Iowa athletic trainers help improve student-athletes' health and safety
UI Sports Medicine partners with schools to manage the risk of injury, give parents peace of mind.
Introducing kids to competitive sports in middle or high school comes with a lot of benefits. It can be a great way for them to make friends, work on team-building skills, and develop long-term exercise habits. It can also become a springboard to future careers.
But many parents worry about their children's injury risk while participating in sports—from concussions to torn ligaments to heat stroke.
That’s why many schools and youth sport organizations in Eastern Iowa have begun partnering with University of Iowa Sports Medicine Outreach. This program, headed by UI Sports Medicine care coordinator Matthew Doyle, MS, LAT, ATC, provides area schools with athletic training services, emergency care, and physician coverage as needed. The goal is to help keep young athletes healthy and safe while providing expertise and reassurance to parents and families.
Professional care every step of the way
UI Sports Medicine athletic trainers were especially important to Annie Gavin and her son, Danny, during a playoff baseball game. Sixteen-year-old Danny was playing centerfield for Iowa City Regina High School when a pop fly ball sailed into the outfield. Danny planted his feet to catch the ball, but at the same time, one of his teammates was also running for the ball. The two players collided, causing Danny’s knee to twist and snap.
"Johnnie James, the UI Sports Medicine athletic trainer who works with Regina, was able to answer questions, give advice on what to do that night, and got us an appointment to see a doctor right away the next morning," Annie Gavin says. "We were so thankful that Johnnie was available to help us."
Danny was able to see a doctor the next morning at UI Sports Medicine. There, it was confirmed that he had torn his anterior cruciate ligament (ACL) and strained his medial collateral ligament (MCL). After wearing a brace for five weeks, Danny underwent a successful ACL reconstruction surgery with UI orthopedic surgeon Robert Westermann, MD. This was followed by 10 months of rehabilitation and physical therapy.
"Danny had very minimal issues in recovery. He worked his butt off with the athletic training team to get back for the next baseball season, and by the following May he was good to go," Annie says. "Whenever he was feeling sore, swollen, or worried about overuse, the UI Sports Medicine team would step in with advice, advocate for him to coaches, and work with him to be comfortable and safe."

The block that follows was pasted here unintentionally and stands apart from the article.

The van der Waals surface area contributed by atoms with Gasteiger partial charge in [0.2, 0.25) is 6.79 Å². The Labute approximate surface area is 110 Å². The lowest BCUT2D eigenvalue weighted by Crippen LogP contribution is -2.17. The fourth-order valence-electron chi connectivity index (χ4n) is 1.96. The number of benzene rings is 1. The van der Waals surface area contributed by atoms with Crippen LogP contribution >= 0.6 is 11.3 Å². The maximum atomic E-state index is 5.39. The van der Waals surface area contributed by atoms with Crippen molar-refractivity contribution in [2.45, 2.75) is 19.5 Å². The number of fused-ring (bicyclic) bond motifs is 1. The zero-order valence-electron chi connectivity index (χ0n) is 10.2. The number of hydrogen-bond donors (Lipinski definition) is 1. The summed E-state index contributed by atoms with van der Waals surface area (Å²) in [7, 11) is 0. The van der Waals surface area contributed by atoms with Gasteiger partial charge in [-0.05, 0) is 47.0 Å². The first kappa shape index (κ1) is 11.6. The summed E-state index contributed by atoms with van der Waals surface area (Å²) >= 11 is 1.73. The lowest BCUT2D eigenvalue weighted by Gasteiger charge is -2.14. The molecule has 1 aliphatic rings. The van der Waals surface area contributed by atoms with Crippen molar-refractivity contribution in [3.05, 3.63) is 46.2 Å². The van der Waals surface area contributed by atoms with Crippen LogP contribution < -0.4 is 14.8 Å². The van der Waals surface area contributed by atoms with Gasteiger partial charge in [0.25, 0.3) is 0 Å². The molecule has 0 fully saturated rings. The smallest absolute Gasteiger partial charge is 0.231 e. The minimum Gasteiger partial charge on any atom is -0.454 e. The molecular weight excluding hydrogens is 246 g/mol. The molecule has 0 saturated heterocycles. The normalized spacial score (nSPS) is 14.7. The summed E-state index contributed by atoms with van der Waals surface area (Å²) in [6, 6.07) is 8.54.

These days, Danny is doing great. Thanks to the care he received from the staff at UI Sports Medicine, Danny was still able to pursue his goals of playing baseball at the next level and has officially committed to playing baseball at Gustavus Adolphus College in Minnesota after he graduates this spring. Annie and her family couldn't be more grateful for the dedicated help they received through UI Sports Medicine athletic trainers and their partnership with Regina High.
"I would recommend UI athletic training services to anyone. They go above and beyond to make sure all athletes' needs are met. Anytime we have questions or concerns, they’re there to ease our minds, give advice, or point us in the right direction," Annie says. "I believe all schools should have an athletic trainer to help keep the athletes safe and provide immediate care. Johnnie was available when we needed him and was with us at every step of Danny's injury. We are very grateful to him and all the staff at UI Sports Medicine."
Expanding athletic training opportunities
While college and professional-level sports always employ the use of athletic trainers, the need to expand these services at the youth level is becoming clearer. Doyle notes, however, that not every school currently has the funds to implement these services.
“Many schools do not budget for athletic training services, but the care they provide to student-athletes really makes them essential to any athletics department,” Doyle says. “Each school has sporting events, but not everyone has athletic trainers. It’s like building a pool but not hiring a lifeguard.”
Doyle encourages parents to advocate for these services to be added to their school’s budget to help their children get the most benefit out of their activities.
Extending services beyond elite athletes and high school sports
While the UI Sports Medicine Outreach program is currently focused on supporting elite and high school athletes, Doyle hopes that as the program evolves, so will its ability to expand services to more youth and recreational programs in the area.
“As the program grows over time, we’ll look to add to our staff and continue to increase the number of partnerships and relationships so we're able to provide services to greater numbers of people,” Doyle says. “We look forward to continuing to provide a vital service to the community because there's a need.”
If you’re interested in partnering with UI Sports Medicine Outreach or learning more about our athletic trainers and the services they provide, please contact Matt Doyle at 319-467-8255 or [email protected].